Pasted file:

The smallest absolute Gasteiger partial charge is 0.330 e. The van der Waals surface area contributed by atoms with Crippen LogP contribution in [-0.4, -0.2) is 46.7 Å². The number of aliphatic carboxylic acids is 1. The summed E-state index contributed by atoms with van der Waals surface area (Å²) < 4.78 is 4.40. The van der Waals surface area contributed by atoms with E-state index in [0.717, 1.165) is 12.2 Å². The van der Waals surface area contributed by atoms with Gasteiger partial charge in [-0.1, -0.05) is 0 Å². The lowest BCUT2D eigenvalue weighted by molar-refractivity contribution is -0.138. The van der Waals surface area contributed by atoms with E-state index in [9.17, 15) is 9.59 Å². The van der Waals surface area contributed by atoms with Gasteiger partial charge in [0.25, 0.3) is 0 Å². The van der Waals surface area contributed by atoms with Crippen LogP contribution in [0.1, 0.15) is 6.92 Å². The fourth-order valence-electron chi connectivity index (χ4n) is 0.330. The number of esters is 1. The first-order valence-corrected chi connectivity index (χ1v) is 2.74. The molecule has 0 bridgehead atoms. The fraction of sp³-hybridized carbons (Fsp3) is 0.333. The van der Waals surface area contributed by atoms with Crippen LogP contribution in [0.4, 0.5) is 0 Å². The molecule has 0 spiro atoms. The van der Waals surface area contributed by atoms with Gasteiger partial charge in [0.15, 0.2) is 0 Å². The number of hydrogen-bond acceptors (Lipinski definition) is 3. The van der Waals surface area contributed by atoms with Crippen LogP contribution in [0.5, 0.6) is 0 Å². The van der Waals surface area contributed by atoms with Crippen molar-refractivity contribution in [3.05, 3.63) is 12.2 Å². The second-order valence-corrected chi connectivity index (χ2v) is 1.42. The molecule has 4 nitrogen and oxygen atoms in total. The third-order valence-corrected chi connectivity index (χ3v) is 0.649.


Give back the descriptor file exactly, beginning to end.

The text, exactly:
The smallest absolute Gasteiger partial charge is 0.330 e. The van der Waals surface area contributed by atoms with Crippen LogP contribution in [-0.4, -0.2) is 46.7 Å². The number of aliphatic carboxylic acids is 1. The summed E-state index contributed by atoms with van der Waals surface area (Å²) < 4.78 is 4.40. The van der Waals surface area contributed by atoms with E-state index in [0.717, 1.165) is 12.2 Å². The van der Waals surface area contributed by atoms with Gasteiger partial charge in [-0.1, -0.05) is 0 Å². The lowest BCUT2D eigenvalue weighted by molar-refractivity contribution is -0.138. The van der Waals surface area contributed by atoms with E-state index in [9.17, 15) is 9.59 Å². The van der Waals surface area contributed by atoms with Gasteiger partial charge in [0.25, 0.3) is 0 Å². The van der Waals surface area contributed by atoms with Crippen LogP contribution in [0.1, 0.15) is 6.92 Å². The fourth-order valence-electron chi connectivity index (χ4n) is 0.330. The number of esters is 1. The first-order valence-corrected chi connectivity index (χ1v) is 2.74. The molecule has 0 bridgehead atoms. The fraction of sp³-hybridized carbons (Fsp3) is 0.333. The van der Waals surface area contributed by atoms with Crippen LogP contribution in [0.4, 0.5) is 0 Å². The molecule has 0 spiro atoms. The van der Waals surface area contributed by atoms with Gasteiger partial charge in [0.15, 0.2) is 0 Å². The number of hydrogen-bond acceptors (Lipinski definition) is 3. The van der Waals surface area contributed by atoms with Crippen LogP contribution in [0.5, 0.6) is 0 Å². The van der Waals surface area contributed by atoms with Crippen molar-refractivity contribution in [3.05, 3.63) is 12.2 Å². The second-order valence-corrected chi connectivity index (χ2v) is 1.42. The molecule has 4 nitrogen and oxygen atoms in total. The third-order valence-corrected chi connectivity index (χ3v) is 0.649.